by: Elias Cobb, National Recruiting Manager
So I’m in technical recruiting. And we get positions from clients in a variety of technology areas. As everyone in IT understands, one person’s experiences in a specific technology can be much different than another’s, even if their core skill is very similar. I understand the need to make sure the candidate has the right background for the environment into which they are being hired. This can be especially true if someone has quit, and left open a position that the company desperately needs to fill.
But, and I emphasize this, it is a mistake to try and hire someone who has exactly the same technology background as whomever vacated the role!
First and foremost, (and this is the point I think many hiring managers miss), very often, the person vacating the role didn’t come into that role with those exact skills. They grew into the position, bringing some skills with them, but learning new things as well, once in that position. The simple fact that most IT environments are different means it will be very difficult to find someone who has the exact same experience as the person who left. Yet that’s precisely what many hiring managers try to do!
A quick example: I was meeting with a hiring manager who was telling me about an integration developer role he wanted to fill. There were a variety of skills he wanted in this next hire, primarily SharePoint development and HL7. I pointed out that SharePoint developers don’t often know HL7, and integration developers working with HL7 don’t often know SharePoint, and that it would be very difficult to find someone who was good with both skills. He said, “Well, I know SharePoint and HL7,” to which I replied, “Yes, but did you know them both before you started here at your current employer?” He replied that he didn’t, and then I think my point sunk in. I don’t think most hiring managers give it thought; they simply look at their environment and put together a skills list for someone coming in. But they don’t think about the fact that candidates are coming from wildly different IT environments, and may not have the exact mix of skills that exist at the hiring company.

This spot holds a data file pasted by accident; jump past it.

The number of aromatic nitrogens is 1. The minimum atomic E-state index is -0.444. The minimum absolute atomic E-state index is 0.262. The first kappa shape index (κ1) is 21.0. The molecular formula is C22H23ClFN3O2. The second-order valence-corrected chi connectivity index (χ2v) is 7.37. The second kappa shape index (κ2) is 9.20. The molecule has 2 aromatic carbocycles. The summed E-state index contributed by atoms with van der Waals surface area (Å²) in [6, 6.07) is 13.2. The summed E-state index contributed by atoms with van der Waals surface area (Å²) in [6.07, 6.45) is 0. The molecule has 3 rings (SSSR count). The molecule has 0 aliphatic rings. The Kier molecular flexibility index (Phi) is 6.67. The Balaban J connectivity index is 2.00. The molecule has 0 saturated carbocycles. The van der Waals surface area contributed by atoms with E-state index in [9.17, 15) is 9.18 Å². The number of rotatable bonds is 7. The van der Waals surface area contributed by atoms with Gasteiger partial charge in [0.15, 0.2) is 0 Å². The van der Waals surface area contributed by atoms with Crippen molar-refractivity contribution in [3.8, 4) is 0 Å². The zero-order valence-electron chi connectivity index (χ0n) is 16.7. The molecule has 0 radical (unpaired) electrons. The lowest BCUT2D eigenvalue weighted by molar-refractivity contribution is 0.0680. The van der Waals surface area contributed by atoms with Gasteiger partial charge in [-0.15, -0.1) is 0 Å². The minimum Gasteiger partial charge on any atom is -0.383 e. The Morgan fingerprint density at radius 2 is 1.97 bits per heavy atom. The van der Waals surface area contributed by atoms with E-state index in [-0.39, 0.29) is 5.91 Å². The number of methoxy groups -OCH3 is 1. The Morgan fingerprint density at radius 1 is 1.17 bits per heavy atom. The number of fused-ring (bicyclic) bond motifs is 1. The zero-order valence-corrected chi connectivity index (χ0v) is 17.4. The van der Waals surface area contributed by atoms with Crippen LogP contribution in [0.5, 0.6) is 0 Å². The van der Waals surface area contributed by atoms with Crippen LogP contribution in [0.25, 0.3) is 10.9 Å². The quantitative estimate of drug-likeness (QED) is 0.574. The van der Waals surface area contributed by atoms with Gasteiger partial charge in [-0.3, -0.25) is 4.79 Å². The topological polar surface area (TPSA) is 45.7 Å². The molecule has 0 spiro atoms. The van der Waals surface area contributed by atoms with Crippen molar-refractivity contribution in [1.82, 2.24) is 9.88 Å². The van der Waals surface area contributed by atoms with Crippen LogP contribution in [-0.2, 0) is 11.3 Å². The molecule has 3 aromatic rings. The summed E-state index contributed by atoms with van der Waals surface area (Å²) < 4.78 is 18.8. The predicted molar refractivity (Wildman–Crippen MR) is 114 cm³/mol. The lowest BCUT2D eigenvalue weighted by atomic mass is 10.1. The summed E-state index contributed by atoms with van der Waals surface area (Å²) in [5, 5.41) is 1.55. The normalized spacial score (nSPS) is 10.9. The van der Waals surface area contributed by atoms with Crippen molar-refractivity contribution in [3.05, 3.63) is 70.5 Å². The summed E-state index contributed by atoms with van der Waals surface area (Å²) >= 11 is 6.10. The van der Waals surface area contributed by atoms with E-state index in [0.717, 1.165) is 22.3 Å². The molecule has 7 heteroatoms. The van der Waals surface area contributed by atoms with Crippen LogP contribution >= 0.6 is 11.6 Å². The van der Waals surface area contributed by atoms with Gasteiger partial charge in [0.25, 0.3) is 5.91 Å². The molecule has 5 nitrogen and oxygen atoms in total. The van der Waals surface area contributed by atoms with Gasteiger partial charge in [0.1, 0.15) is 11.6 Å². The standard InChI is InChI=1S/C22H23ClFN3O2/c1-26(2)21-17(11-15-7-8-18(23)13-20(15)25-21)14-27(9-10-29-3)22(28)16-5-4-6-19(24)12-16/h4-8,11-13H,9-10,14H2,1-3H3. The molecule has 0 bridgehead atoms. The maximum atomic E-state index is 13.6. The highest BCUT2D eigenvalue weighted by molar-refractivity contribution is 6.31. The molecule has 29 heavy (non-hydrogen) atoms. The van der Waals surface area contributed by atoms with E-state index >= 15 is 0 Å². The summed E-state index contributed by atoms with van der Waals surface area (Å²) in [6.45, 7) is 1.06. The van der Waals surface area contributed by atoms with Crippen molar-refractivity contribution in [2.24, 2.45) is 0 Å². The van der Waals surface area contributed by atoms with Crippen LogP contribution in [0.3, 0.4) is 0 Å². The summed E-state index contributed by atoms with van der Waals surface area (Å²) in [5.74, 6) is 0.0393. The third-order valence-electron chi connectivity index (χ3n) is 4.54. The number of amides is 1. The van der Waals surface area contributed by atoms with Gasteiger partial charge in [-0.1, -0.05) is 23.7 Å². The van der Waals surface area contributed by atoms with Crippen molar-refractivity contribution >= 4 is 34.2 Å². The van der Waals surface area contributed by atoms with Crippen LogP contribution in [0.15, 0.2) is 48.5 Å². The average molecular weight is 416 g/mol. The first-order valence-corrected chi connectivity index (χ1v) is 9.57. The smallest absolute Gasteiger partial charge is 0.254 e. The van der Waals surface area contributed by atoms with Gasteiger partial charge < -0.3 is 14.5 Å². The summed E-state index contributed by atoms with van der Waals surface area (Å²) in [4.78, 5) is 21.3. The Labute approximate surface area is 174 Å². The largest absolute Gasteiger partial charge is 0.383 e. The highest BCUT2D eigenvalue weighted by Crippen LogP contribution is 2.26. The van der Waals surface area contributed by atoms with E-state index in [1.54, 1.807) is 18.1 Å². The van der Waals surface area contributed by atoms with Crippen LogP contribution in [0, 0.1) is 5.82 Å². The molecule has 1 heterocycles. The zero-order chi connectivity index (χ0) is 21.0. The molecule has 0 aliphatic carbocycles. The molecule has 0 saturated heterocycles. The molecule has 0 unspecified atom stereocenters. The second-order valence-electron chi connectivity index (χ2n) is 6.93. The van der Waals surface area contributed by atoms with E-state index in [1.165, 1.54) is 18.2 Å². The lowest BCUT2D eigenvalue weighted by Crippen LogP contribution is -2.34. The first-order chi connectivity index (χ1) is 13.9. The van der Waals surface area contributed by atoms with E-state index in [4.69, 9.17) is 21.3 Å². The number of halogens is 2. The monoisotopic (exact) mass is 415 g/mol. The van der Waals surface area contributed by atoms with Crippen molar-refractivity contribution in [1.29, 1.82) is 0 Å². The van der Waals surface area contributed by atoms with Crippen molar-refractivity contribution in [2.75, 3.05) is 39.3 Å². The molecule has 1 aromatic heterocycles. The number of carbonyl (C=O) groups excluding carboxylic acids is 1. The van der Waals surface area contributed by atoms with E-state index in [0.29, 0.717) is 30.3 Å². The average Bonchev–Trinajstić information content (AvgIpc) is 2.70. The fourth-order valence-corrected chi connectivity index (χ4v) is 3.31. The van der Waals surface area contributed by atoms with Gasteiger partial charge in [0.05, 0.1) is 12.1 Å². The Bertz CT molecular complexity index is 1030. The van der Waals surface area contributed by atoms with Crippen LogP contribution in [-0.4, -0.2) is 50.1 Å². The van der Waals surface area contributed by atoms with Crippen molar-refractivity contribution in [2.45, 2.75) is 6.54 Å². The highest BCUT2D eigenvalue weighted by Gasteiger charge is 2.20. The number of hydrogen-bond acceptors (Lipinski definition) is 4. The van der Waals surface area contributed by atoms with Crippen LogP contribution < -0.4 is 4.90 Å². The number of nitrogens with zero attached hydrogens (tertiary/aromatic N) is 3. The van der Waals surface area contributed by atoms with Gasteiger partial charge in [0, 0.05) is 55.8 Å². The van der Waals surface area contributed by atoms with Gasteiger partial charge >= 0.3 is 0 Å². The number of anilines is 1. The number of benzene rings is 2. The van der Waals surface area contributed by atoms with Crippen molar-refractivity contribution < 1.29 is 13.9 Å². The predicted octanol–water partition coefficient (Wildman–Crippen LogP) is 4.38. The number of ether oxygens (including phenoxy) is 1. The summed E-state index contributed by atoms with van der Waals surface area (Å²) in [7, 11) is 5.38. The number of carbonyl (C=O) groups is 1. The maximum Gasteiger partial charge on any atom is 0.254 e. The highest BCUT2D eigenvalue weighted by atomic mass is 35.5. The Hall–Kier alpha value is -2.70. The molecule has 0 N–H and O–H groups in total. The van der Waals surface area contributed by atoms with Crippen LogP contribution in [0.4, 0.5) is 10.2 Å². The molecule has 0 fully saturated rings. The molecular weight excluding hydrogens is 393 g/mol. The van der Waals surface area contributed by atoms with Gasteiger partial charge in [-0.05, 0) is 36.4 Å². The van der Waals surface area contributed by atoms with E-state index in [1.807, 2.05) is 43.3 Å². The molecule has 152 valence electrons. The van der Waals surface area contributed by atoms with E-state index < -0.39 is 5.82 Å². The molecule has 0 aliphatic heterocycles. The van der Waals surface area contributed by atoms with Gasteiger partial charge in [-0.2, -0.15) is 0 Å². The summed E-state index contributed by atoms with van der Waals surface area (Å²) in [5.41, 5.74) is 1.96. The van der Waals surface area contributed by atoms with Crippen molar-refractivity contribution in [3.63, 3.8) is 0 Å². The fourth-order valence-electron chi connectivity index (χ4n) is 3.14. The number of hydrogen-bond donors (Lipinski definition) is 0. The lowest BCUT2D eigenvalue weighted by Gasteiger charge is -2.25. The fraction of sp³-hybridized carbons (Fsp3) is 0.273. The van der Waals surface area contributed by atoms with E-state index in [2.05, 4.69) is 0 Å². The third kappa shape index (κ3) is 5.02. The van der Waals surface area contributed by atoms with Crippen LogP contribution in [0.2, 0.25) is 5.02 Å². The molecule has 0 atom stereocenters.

Second, do you, hiring managers, really want to hire someone with the exact same skillset and exact same personality profile as everyone else in your company? Wouldn’t it make good sense to get someone in who has the core skills you need and the aptitude and attitude to grow, but who possess some other skills? I think that might bring some fresh thinking, new ideas, and perhaps some new ways of doing things to your company.
Third, and finally, I have seen positions remain open for literally months while the hiring manager waits for the “perfect candidate.” Months, really? Imagine all that lost productivity!! I think it would have made a lot more sense to hire that person early on in the process, the one who had 75% of the skills, and had the core skills down cold and possessed the aptitude to learn. Don’t you think that person could have learned the other 25% of the job over the six months that the job remained unfilled, had they been there working the entire time? And think of everything extra that could have gotten finished earlier with that extra person on staff.